EDITORIAL The front-line city employees have stepped up to the plate. Members of Service Employees International Union Local 1021, the largest of the city-worker unions, are discussing concessions worth close to $40 million, the equivalent of the raises they were set to get in next year's budget. Other unions will likely follow suit, meaning that as much as 20 percent of the city's budget deficit could come directly out of the pockets of city workers.
That was probably inevitable, and Local 1021 members were willing to give up pay increases to avoid further layoffs. Nevertheless, it makes the point very clear: Labor was willing to come to the table and offer to do its share. Now Newsom needs to do the same thing.
In a press briefing March 31, the mayor gave only the tiniest hints of his budget plans. He said he's calling for 12.5 percent cuts in all departments, plus another 12.5 percent in contingency cuts. He told reporters that not all departments will face 25 percent cuts, although some probably will. Which programs are getting the deepest cuts? Newsom won't say. "You'll find out when you read my budget," which won't be released for another six weeks, he told the press.
So the city's facing a deficit for fiscal 2009-10 of a staggering $438 million and the mayor wants to keep his plans secret. That's not just ridiculous and counterproductive, it's bad faith. The budget's going to be awful, and the only way to keep it from becoming a bloody train wreck is to start discussing all the options now, with all the stakeholders, in public.
The problem of course, is that closing a budget deficit requires two steps that Newsom is loathe to take. First he has to set priorities to acknowledge that some programs are more important than others, and tell us where he draws those lines. Then he has to look for ways to raise new revenue, and that means hiking taxes which won't help his campaign for governor.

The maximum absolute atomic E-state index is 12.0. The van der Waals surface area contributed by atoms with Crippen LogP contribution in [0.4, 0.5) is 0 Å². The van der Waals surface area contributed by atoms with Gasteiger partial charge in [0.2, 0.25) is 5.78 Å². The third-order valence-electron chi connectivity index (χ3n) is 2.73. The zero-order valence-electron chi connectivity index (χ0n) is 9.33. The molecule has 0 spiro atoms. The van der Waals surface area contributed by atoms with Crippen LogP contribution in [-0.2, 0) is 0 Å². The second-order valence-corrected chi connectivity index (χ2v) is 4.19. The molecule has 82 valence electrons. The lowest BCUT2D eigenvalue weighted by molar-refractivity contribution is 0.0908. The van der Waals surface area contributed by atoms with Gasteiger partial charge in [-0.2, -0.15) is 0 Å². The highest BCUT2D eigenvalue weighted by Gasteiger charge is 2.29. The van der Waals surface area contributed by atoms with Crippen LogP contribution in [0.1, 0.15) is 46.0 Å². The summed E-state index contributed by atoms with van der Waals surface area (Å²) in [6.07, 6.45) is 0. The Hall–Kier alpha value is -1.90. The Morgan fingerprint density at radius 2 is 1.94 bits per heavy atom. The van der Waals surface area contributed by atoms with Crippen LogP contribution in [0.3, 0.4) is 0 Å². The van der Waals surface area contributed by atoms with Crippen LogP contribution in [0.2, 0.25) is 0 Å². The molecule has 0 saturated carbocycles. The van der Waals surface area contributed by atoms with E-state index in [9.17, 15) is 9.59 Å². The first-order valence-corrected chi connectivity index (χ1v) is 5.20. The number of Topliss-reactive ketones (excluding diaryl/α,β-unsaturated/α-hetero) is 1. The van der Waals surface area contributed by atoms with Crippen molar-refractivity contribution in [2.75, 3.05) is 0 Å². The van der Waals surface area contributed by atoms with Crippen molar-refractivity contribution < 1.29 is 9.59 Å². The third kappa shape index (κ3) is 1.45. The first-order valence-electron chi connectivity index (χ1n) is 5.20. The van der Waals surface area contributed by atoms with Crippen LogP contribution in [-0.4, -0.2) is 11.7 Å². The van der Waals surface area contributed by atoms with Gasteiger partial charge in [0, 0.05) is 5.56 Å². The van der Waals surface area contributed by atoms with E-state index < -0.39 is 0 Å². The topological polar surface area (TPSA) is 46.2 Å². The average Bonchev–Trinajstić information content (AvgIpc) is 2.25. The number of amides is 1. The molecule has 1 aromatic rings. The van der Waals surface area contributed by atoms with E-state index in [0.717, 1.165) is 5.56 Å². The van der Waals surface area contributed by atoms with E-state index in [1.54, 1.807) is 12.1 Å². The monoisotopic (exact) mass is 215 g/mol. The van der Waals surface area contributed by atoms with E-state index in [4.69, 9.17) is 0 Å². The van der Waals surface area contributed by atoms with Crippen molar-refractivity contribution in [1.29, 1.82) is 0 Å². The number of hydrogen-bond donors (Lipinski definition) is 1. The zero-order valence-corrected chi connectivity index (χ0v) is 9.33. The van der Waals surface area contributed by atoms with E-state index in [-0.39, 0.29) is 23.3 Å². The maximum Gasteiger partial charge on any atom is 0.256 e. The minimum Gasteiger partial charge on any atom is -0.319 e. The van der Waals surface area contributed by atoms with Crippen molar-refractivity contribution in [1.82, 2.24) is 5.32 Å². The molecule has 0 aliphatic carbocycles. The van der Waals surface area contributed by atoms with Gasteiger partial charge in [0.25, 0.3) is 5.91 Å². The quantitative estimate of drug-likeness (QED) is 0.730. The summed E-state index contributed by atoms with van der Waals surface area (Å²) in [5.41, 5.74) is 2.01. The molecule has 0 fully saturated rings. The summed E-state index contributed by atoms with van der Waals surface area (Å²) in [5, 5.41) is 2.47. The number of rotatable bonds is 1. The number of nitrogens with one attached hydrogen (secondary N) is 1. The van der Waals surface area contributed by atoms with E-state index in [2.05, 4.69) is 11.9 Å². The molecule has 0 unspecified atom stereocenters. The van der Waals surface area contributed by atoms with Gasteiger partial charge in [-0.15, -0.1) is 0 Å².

By the time Newsom releases his budget, the supervisors and the activists will have only a month or so to hold hearings, examine the fine print, discuss priorities, and make changes. It's a notoriously inefficient way to run the city, and it leaves far too much of the budget power in the hands of the chief executive. The supervisors and the people whose lives will be affected by budget cuts need to be in the loop right now.
And Newsom needs to tell us what he's willing to accept as part of a budget deal, and what he's willing to give up. His office is full of highly paid staffers working on projects designed to help his political ambitions. Is that more important than public health and after-school recreation programs? What significant tax hikes will the mayor promise to support on the November ballot? Will big businesses, developers, and Pacific Gas and Electric Co. be asked to take on some financial pain the way city workers have? Will Newsom raise money and shift some of his formidable campaign apparatus into saving San Francisco's public services this fall? Will he present a budget that assumes not just cuts but, say, $250 million in permanent revenue hikes?
Everyone in San Francisco is going to find something to hate about next year's budget. Every resident will have to pay more, whether in taxes or Muni fares or use fees, and get less. Most people can live with that if the costs and cuts are fair, the pain is properly shared, and there's plenty of time to discuss it openly.
Time's running out here. Where's Newsom? *
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